Global equities may still take another hit over COVID-19, but it will move past just the indexes
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COVID-19 has wiped hundreds of billions of dollars off stock exchanges, but its impact won’t be restricted just to the headline indexes.
Markets such as the ASX shed over 30 per cent in the March quarter along with hundreds of billions of dollars.
Stockhead found the ASX began 2020 with a combined market capitalisation of all its companies of $2.3 trillion. But by March 24 that had fallen over $674bn to $1.6 trillion.
Meanwhile, London’s exchange shed £830bn ($1.55 trillion) across the first quarter. Although both markets have seen a recovery, they still sit below their New Years Eve highs.
As of May 18, the ASX still sits $385.6bn below what it was in January. The UK however has only seen an £80bn ($150bn) gain despite the FTSE 100 rising over 20 per cent.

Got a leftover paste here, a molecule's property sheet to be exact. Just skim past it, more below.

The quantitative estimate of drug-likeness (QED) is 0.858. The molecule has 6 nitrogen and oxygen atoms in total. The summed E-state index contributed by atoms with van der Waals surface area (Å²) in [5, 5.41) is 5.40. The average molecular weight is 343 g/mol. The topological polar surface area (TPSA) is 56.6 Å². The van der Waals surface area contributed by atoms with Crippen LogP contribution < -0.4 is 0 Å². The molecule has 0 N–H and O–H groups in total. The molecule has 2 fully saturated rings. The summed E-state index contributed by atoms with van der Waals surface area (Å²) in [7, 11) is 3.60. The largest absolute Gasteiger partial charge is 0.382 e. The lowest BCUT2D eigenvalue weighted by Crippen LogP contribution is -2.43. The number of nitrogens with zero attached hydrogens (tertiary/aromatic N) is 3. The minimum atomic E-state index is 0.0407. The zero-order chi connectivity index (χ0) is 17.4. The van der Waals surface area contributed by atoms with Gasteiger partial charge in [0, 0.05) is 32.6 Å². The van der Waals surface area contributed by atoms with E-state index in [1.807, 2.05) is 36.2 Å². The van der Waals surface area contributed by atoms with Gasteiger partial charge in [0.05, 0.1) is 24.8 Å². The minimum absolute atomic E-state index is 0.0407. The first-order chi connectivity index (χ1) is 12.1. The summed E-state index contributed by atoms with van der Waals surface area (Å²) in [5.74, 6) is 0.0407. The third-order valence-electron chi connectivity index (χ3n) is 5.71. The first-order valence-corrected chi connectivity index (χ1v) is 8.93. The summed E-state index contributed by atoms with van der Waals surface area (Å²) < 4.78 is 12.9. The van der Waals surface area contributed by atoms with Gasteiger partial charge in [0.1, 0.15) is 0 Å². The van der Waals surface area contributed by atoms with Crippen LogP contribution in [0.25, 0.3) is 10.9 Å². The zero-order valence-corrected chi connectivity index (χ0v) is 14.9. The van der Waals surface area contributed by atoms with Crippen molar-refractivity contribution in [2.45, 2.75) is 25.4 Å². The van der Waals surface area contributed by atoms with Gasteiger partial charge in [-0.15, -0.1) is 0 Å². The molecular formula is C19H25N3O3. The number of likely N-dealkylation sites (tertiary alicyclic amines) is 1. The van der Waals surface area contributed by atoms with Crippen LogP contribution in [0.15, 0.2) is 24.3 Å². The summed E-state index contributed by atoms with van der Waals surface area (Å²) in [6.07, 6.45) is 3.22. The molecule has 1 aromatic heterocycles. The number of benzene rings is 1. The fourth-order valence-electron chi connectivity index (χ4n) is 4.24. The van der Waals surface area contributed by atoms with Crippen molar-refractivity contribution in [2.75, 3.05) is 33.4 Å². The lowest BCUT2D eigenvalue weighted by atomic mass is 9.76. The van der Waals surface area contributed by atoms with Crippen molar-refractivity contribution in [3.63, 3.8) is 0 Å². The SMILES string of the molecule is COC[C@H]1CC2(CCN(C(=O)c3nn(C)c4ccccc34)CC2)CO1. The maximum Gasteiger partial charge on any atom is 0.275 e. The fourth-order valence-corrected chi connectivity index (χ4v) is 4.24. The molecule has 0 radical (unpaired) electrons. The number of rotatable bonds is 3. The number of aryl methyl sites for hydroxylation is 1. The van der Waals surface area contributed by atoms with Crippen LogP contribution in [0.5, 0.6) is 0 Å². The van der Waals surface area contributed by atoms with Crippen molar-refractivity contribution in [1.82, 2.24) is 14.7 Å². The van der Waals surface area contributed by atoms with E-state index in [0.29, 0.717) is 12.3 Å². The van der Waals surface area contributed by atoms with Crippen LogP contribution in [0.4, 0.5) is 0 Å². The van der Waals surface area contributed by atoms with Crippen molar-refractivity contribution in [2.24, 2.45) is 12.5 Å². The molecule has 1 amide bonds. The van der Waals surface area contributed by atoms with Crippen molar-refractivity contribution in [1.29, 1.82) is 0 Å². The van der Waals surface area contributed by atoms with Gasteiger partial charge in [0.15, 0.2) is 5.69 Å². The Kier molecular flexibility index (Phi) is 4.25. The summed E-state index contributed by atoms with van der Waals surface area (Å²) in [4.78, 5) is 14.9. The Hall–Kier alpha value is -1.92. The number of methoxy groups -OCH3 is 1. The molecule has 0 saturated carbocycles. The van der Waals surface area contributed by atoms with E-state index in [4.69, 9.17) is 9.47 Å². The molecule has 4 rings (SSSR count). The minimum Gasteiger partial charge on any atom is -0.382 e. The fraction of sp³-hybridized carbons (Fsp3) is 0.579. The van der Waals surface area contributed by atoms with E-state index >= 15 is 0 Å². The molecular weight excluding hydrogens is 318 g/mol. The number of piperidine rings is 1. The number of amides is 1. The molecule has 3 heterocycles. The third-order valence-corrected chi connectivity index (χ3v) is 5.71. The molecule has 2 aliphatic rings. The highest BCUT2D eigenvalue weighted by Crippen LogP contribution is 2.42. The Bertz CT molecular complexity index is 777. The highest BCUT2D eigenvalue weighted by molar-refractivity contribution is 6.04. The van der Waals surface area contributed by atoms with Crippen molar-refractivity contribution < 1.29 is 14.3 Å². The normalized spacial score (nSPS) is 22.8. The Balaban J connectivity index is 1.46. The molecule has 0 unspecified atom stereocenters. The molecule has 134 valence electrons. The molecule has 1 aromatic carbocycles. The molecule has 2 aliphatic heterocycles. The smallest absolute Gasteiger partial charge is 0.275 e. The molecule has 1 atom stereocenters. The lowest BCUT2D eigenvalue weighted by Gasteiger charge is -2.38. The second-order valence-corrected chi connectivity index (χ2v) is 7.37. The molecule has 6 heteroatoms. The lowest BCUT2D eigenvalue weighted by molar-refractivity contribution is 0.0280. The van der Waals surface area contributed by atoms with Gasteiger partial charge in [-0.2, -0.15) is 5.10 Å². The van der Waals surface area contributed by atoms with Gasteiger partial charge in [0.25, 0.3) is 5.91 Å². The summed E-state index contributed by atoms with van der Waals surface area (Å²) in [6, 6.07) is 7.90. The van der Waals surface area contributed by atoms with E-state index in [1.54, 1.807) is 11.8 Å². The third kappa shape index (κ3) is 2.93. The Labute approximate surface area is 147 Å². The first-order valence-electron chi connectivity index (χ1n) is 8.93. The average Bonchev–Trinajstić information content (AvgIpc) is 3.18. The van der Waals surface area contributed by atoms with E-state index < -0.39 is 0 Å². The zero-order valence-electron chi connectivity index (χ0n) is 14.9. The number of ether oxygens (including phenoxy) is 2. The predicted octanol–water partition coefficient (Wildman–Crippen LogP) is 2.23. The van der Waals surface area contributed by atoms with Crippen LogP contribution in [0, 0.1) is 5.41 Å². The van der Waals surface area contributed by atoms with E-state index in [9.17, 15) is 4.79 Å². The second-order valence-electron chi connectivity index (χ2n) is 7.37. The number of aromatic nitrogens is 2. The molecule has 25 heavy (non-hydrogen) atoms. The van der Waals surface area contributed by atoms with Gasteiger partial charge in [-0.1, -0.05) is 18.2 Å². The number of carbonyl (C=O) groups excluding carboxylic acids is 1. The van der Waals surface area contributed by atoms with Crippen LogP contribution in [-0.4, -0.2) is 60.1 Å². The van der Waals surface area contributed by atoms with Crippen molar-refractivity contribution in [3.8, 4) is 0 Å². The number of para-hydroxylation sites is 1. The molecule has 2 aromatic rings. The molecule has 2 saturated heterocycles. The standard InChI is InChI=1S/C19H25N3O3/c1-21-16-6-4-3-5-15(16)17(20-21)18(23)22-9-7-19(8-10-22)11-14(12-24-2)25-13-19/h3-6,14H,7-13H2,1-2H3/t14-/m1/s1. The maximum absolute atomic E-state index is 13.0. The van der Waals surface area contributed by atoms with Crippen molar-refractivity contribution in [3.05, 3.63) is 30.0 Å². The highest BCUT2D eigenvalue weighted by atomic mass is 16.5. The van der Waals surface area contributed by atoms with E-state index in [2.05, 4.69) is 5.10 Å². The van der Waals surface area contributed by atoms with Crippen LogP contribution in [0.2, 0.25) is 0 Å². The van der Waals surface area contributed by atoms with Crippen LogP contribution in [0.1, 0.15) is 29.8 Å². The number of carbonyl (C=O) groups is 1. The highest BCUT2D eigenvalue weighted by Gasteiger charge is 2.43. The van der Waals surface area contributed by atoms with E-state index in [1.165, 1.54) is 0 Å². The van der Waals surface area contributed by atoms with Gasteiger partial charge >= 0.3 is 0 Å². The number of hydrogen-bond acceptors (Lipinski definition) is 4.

The vast majority of companies have felt the impact.
Scott Atkins, a partner at Norton Rose Fulbright, said in an opinion piece that the COVID-19 pandemic had made some businesses unsustainable.
He also warned that government support measures such as JobKeeper were prolonging this crisis.
“Saving all companies, even when they are not viable and were in financial difficulty well before COVID-19, is not always a good thing,” Atkin said.
“This [support] could indeed spark a pandemic of a different kind — that of the ‘zombie company’, with entities taking advantage of subsidies and a benign financial market (with historically low interest rates) to keep open the doors to businesses that will never be self-sustaining, all while tying up the very capital investment needed to support new projects and business models in a post COVID-19 world.”
“We need to have an honest conversation that some of the business models that were so successful when the clock ticked over into 2020 may no longer be sustainable in the circumstances we now find ourselves in.”
Industries that Atkins warned were particularly vulnerable were the hospitality and retail sectors.
He noted that there was already a noticeable reduction in the need for physical floor space and increased deliveries prior to COVID-19. But the pandemic has accelerated this and not just temporarily.